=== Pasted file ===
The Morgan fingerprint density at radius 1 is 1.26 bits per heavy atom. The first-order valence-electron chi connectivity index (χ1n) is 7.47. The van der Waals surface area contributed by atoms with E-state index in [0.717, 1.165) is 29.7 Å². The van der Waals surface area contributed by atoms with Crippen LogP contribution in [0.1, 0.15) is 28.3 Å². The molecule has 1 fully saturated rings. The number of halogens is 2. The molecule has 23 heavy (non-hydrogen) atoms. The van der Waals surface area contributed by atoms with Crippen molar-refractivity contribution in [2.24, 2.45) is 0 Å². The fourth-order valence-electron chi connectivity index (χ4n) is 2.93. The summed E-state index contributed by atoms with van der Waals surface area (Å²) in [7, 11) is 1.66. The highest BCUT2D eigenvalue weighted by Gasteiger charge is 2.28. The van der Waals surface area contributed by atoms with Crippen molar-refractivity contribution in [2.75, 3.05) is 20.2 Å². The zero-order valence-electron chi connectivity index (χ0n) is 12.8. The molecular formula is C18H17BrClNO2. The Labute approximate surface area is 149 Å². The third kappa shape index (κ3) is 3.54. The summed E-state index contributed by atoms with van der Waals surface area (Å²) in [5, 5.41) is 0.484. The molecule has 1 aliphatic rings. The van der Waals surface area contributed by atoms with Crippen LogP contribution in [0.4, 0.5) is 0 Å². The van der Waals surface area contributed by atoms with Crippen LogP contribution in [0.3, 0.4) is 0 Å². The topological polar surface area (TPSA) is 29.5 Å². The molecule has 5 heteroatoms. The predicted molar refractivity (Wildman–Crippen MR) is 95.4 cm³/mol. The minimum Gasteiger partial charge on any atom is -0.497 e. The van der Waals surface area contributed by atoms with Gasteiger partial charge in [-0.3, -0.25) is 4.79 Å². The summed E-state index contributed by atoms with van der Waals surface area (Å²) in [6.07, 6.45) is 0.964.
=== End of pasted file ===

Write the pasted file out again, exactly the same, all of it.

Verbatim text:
The Morgan fingerprint density at radius 1 is 1.26 bits per heavy atom. The first-order valence-electron chi connectivity index (χ1n) is 7.47. The van der Waals surface area contributed by atoms with E-state index in [0.717, 1.165) is 29.7 Å². The van der Waals surface area contributed by atoms with Crippen LogP contribution in [0.1, 0.15) is 28.3 Å². The molecule has 1 fully saturated rings. The number of halogens is 2. The molecule has 23 heavy (non-hydrogen) atoms. The van der Waals surface area contributed by atoms with Crippen molar-refractivity contribution in [2.24, 2.45) is 0 Å². The fourth-order valence-electron chi connectivity index (χ4n) is 2.93. The summed E-state index contributed by atoms with van der Waals surface area (Å²) in [7, 11) is 1.66. The highest BCUT2D eigenvalue weighted by Gasteiger charge is 2.28. The van der Waals surface area contributed by atoms with Crippen molar-refractivity contribution in [2.75, 3.05) is 20.2 Å². The zero-order valence-electron chi connectivity index (χ0n) is 12.8. The molecular formula is C18H17BrClNO2. The Labute approximate surface area is 149 Å². The third kappa shape index (κ3) is 3.54. The summed E-state index contributed by atoms with van der Waals surface area (Å²) in [5, 5.41) is 0.484. The molecule has 1 aliphatic rings. The van der Waals surface area contributed by atoms with Crippen LogP contribution in [0.4, 0.5) is 0 Å². The van der Waals surface area contributed by atoms with Crippen LogP contribution in [0.3, 0.4) is 0 Å². The topological polar surface area (TPSA) is 29.5 Å². The molecule has 5 heteroatoms. The predicted molar refractivity (Wildman–Crippen MR) is 95.4 cm³/mol. The minimum Gasteiger partial charge on any atom is -0.497 e. The van der Waals surface area contributed by atoms with Gasteiger partial charge in [-0.3, -0.25) is 4.79 Å². The summed E-state index contributed by atoms with van der Waals surface area (Å²) in [6.07, 6.45) is 0.964.